5. MUDLARK

Like the toshers, these workers made their meagre money from dredging through the gloop looking for items of value to sell, although in this case they were plying their messy trade on the shores of the Thames instead of mostly in the sewers. Seen as a step down from a tosher, the mudlarks were usually children, who collected anything that could be sold, including rags (for making paper), driftwood (dried out for firewood) and any coins or treasure that might find its way into the river. Not only was it a filthy job, but it was also very dangerous, since the tidal nature of the Thames meant it was easy for children to be washed away or become stuck in the soft mud.

6. CHIMNEY SWEEP

A photograph of a very happy chimney sweep
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Tiny children as young as four years old were employed as chimney sweeps, their small stature making them the perfect size to scale up the brick chimneys. All the climbing in the claustrophobic space of a chimney meant many sweeps’ elbows and knees were scraped raw, until repeated climbing covered them with calluses. Inhaling the dust and smoke from chimneys meant many chimney sweeps suffered irreversible lung damage. Smaller sweeps were the most sought-after, so many were deliberately underfed to stunt their growth and most had outgrown the profession by the age of 10. Some poor children became stuck in the chimneys or were unwilling to make the climb, and anecdotal evidence suggests their bosses might light a fire underneath to inspire the poor mite to find their way out at the top of the chimney. Fortunately, an 1840 law made it illegal for anyone under the age of 21 to climb and clean a chimney, though some unscrupulous fellows still continued the practice.

7. FUNERAL MUTE

Anyone familiar with Charles Dickens’s Oliver Twist will remember that one of the orphan’s hated early jobs was as a mute for undertaker Mr. Sowerberry. A component of the extremely complex (and lucrative) Victorian funeral practices, mutes were required to dress all in black with a sash (usually also black, but white for children), while carrying a long cloth-covered stick and standing mournfully and silently at the door of the deceased’s house before leading the coffin on its processional route to the graveyard.

8. RAT CATCHER

An illustration of a group of Victorian men watching rat-baiting.
Getty Images/Rischgitz

Rat catchers usually employed a small dog or ferret to search out the rats that infested the streets and houses of Victorian Britain. They frequently caught the rats alive, as they could sell the animal to “ratters,” who put the rats into a pit and set a terrier loose upon them while onlookers made bets about how long it would take for the dog to kill them all. Catching rats was a dangerous business—not only did the vermin harbor disease, but their bites could cause terrible infections. One of the most famous Victorian rat catchers was Jack Black, who worked for Queen Victoria herself. Black was interviewed for Henry Mayhew’s seminal tome on Britain’s working classes, London Labour and the London Poor (1851) in which he revealed that he used a cage which could store up to 1000 live rats at a time. The rats could be stored like this for days as long as Black fed them—if he forgot, the rats would begin fighting and eating each other, ruining his spoils.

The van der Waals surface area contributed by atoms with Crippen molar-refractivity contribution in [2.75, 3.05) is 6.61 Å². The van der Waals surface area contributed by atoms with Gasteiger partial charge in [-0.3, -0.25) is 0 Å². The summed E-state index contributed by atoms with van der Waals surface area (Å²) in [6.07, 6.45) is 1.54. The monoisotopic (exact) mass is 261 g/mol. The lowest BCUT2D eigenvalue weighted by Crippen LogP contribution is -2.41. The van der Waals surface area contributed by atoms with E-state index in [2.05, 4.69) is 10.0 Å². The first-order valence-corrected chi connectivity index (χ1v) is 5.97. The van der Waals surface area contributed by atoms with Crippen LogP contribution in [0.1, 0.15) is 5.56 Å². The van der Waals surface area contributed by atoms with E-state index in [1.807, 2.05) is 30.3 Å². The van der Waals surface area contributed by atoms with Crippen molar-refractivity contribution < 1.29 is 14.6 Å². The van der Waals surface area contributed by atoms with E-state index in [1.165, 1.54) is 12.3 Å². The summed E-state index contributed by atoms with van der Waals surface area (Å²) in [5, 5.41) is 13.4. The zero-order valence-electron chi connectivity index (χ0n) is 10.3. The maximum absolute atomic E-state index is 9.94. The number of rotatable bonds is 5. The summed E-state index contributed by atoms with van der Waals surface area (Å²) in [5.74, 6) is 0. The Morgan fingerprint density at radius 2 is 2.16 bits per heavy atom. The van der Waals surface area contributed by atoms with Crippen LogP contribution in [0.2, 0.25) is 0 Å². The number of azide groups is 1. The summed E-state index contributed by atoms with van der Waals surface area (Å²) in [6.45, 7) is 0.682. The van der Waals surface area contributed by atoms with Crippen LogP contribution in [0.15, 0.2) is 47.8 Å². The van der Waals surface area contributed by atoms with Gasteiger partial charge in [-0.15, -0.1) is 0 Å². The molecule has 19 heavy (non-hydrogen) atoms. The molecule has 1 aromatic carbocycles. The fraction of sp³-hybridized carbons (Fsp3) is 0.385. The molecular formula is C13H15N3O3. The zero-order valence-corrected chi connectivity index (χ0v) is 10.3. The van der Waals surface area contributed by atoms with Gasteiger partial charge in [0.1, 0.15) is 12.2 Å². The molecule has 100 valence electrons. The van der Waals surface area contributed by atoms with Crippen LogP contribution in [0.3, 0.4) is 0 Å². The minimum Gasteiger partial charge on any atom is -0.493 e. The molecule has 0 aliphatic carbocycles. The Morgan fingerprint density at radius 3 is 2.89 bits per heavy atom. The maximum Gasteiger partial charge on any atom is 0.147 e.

9. CROSSING SWEEPER

The “job” of crossing sweeper reveals the entrepreneurial spirit of the Victorian poor. These children would claim an area of the street as their patch, and when a rich man or woman wished to exit their carriage and walk across the filth-strewn street, the sweeper would walk before them clearing the detritus from their path, ensuring their patron’s clothes and shoes stayed clean. Crossing sweepers were regarded as just a step up from beggars, and worked in the hopes of receiving a tip. Their services were no doubt sometimes appreciated: The streets during this period were mud-soaked and piled with horse manure. The poor sweepers not only had to endure the dismal conditions whatever the weather, but were also constantly dodging speeding horse-drawn cabs and omnibuses.

10. RESURRECTIONISTS

An 1840 drawing of a group of resurrectionists at work
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In the early 19th century the only cadavers available to medical schools and anatomists were those of criminals who had been sentenced to death, leading to a severe shortage of bodies to dissect. Medical schools paid a handsome fee to those delivering a body in good condition, and as a result many wily Victorians saw an opportunity to make some money by robbing recently dug graves. The problem became so severe that family members took to guarding the graves of the recently deceased to prevent the resurrectionists sneaking in and unearthing their dearly departed.

The "profession" was taken to an extreme by William Burke and William Hare who were thought to have murdered 16 unfortunates between 1827 and 1828. The pair enticed victims to their boarding house, plied them with alcohol and then suffocated them, ensuring the body stayed in good enough condition to earn the fee paid by Edinburgh University medical school for corpses. After the crimes of Burke and Hare were discovered, the Anatomy Act of 1832 finally helped bring an end to the grisly resurrectionist trade by giving doctors and anatomists greater access to cadavers and allowing people to leave their bodies to medical science.